Current versions of Ubuntu and CentOS are disabling a security feature that was added to the GNOME desktop environment last year. The feature's name is Bubblewrap, which is a sandbox environment that the GNOME Project added to secure GNOME's thumbnail parsers in July 2017, with the release of GNOME 3.26. Thumbnail parsers are scripts that read files inside a directory and create thumbnail images to be used with GNOME, KDE, or other Linux desktop environments. This operation takes place every time a user navigates to folders, and the OS needs to display thumbnails for the files contained within. In recent years, security researchers have proven that thumbnail parses can be an attack vector when hackers trick a user into downloading a boobytrapped file on their desktop, which is then executed by the thumbnail parser. It's for this reason that the GNOME team added Bubblewrap sandboxes for all GNOME thumbnail parser scripts last year. But according to German security researcher and journalist Hanno Boeck, the Ubuntu operating system is disabling Bubblewrap support inside GNOME for all recent OS versions. Furthermore, Google security researcher Tavis Ormandy also discovered that GNOME Bubblewrap sandboxes were also missing in the default version of CentOS 7.x. But there's a valid explanation for what Ubuntu is doing, according to Alex Murray, Ubuntu Security Tech Lead at Canonical. Murray says the Ubuntu team opted to disable GNOME's Bubblewrap because they did not have the time and resources to audit the feature. Learn more by visiting OUR FORUM.

Google security researchers have revealed this week that the immensely popular Fortnite Android app is vulnerable to so-called man-in-the-disk (MitD) attacks. This vulnerability allows low-privileged malicious apps already installed on a users' phone to hijack the Fortnite app's installation process and install other malicious apps that have a higher permissions level. Epic Games, the Fortnite game developer, has released version 2.1.0 that patches this attack vector. The concept of man-in-the-disk attacks has been recently detailed in more depth by security researchers from Israel-based cyber-security firm Check Point. In a simplified explanation, MitD attacks are possible when an Android app stores data on External Storage mediums, outside its highly-secured Internal Storage space. An attacker can watch a specific app's External Storage space and tamper with the data stored in this storage space because this space is shared by all apps. The Fortnite app is vulnerable to this attack because the app does not contain the actual game, but is merely an installer. Once users install the app, this installer uses the device's External Storage space to download and install the actual game. "Any app with the WRITE_EXTERNAL_STORAGE permission can substitute the APK immediately after the download is completed and the fingerprint is verified. "Any app with the WRITE_EXTERNAL_STORAGE permission can substitute the APK immediately after the download is completed and the fingerprint is verified. This is easily done using a FileObserver. The Fortnite Installer will proceed to install the substituted (fake) APK," a Google researcher wrote in a bug report recently made public.Complete details are posted on OUR FORUM.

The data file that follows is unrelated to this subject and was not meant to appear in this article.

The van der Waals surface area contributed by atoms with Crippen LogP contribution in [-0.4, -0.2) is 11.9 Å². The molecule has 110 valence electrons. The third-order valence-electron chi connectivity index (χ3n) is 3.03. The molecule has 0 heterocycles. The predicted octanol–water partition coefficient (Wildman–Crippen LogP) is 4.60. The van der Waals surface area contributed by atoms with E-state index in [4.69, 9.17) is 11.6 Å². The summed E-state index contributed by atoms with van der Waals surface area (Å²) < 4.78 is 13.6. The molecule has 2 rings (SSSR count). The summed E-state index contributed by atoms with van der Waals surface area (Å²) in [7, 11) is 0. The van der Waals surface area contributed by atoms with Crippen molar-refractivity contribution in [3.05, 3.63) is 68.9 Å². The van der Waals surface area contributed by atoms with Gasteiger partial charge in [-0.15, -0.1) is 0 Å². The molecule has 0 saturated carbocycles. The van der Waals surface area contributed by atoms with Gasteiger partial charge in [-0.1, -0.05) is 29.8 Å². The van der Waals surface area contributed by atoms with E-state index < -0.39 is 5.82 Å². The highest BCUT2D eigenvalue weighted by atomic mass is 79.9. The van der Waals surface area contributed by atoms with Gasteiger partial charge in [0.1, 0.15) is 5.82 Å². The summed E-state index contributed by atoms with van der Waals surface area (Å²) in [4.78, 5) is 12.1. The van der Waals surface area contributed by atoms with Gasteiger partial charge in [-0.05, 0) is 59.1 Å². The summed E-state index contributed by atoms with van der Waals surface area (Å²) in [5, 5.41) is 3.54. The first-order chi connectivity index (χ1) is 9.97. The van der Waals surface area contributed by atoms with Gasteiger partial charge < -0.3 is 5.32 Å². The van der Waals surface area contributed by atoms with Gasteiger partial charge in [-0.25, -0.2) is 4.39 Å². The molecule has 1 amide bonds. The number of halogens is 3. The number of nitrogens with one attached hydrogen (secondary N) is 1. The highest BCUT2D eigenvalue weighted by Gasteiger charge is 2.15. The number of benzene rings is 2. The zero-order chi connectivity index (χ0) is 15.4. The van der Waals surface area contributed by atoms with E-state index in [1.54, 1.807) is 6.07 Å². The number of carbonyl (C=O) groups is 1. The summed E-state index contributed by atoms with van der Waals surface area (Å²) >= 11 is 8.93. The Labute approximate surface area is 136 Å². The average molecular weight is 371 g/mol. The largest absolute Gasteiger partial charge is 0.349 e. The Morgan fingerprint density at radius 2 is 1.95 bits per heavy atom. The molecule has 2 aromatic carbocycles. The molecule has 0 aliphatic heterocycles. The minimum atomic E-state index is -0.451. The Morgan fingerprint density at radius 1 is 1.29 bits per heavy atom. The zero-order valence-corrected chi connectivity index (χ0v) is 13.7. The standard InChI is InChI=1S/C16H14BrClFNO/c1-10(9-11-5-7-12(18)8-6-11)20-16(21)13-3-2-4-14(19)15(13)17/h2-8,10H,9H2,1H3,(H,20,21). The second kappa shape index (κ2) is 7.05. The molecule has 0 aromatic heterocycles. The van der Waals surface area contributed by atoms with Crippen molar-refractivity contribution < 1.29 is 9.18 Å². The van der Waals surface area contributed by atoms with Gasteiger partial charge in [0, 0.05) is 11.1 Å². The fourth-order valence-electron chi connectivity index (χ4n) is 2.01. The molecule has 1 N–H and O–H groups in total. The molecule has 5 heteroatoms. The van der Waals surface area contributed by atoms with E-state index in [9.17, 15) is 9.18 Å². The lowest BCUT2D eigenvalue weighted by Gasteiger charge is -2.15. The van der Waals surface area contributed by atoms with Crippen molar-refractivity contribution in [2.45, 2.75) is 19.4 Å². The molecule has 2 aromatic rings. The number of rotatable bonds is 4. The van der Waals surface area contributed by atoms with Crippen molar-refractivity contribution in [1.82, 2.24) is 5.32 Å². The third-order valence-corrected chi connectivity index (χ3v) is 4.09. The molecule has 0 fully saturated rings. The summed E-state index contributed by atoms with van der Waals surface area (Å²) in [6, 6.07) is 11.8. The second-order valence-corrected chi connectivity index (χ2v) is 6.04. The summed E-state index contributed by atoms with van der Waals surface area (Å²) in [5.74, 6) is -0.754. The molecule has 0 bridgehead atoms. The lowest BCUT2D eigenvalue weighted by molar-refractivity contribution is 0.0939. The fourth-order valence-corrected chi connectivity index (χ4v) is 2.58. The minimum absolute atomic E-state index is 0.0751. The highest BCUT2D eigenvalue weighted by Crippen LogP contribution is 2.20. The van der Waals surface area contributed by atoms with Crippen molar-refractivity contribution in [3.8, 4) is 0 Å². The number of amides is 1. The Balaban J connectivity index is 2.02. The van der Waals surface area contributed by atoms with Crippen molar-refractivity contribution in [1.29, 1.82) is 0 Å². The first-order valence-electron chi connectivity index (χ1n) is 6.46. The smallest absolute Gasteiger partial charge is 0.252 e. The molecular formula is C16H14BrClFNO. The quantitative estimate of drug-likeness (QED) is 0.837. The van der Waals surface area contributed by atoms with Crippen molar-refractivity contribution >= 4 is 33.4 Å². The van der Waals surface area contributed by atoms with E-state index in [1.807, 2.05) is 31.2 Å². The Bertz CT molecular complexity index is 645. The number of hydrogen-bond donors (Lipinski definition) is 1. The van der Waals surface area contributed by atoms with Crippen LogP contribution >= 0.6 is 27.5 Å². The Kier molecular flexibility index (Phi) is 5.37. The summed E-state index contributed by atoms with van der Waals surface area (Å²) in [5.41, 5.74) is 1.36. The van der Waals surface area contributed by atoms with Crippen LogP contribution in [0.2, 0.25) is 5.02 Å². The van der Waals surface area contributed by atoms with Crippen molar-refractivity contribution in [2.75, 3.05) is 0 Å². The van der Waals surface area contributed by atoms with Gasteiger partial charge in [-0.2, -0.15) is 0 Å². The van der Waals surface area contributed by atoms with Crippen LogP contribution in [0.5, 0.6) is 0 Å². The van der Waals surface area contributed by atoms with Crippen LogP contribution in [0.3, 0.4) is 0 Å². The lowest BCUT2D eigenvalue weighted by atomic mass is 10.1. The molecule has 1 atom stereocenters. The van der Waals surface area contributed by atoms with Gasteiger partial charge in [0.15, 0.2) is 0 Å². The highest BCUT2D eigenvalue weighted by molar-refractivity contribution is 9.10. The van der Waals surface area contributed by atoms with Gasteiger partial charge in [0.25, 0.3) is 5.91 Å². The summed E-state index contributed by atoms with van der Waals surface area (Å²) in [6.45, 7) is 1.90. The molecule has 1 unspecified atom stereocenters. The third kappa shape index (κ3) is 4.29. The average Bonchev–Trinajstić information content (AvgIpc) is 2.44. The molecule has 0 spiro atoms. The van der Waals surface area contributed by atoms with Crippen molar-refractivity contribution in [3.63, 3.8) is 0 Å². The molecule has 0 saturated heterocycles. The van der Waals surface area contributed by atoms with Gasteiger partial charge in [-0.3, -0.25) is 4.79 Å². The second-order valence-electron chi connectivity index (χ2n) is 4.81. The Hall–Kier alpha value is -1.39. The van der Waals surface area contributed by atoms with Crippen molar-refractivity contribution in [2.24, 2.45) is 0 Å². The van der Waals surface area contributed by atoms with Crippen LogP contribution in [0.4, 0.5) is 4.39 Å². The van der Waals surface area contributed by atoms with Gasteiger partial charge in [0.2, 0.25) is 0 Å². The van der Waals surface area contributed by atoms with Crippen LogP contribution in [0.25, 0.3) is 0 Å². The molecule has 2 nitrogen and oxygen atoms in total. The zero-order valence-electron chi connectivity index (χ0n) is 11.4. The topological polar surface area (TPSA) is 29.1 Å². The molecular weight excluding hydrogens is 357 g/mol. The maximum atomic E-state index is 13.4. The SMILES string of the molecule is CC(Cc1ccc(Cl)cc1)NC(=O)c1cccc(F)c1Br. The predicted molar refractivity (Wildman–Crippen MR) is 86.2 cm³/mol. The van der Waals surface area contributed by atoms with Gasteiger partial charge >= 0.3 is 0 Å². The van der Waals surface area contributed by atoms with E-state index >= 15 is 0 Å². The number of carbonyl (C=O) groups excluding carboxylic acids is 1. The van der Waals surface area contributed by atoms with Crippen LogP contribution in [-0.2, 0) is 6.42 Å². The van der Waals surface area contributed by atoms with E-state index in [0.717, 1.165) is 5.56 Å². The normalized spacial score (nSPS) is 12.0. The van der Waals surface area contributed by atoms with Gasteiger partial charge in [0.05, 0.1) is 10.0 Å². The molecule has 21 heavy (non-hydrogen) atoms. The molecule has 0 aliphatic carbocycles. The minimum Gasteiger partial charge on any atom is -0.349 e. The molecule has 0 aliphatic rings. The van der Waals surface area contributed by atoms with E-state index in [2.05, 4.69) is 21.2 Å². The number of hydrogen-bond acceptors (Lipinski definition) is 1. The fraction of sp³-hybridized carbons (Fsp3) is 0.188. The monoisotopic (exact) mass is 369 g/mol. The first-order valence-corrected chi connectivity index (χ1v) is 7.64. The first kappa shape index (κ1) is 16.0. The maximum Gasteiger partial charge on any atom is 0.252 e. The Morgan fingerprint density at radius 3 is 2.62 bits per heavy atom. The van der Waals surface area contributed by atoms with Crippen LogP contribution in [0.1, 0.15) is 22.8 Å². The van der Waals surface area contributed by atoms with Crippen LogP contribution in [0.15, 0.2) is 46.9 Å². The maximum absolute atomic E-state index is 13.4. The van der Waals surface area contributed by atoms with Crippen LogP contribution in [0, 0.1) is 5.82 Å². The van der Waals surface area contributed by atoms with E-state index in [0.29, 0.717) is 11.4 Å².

Millions of mobile devices from eleven smartphone vendors are vulnerable to attacks carried out using AT commands, a team of security researchers has discovered. AT (ATtention) commands or the Hayes command set, is a collection of short-string commands developed in the early 1980s that were designed to be transmitted via phone lines and control modems. Different AT command strings can be merged together to tell a modem to dial, hang up, or change connection parameters. Unknown to the common user is that modern smartphones include a basic modem component inside them, which allows the smartphone to connect to the Internet via its telephony function, and more. While international telecommunications bodies have standardized basic AT commands, dictating a list that all smartphones must support, vendors have also added custom AT command sets to their own devices —commands which can control some pretty dangerous phone features such as the touchscreen interface, the device's camera, and more. In massive and groundbreaking research, a team of eleven scientists from the University of Florida, Stony Brook University, and Samsung Research America, have looked into what types of AT commands are currently supported on modern Android devices. The research team analyzed over 2,000 Android firmware images from eleven Android OEMs such as ASUS, Google, HTC, Huawei, Lenovo, LG, LineageOS, Motorola, Samsung, Sony, and ZTE. They say they discovered that these devices support over 3,500 different types of AT commands, some of which grant access to very dangerous functions. Videos and more are posted on OUR FORUM.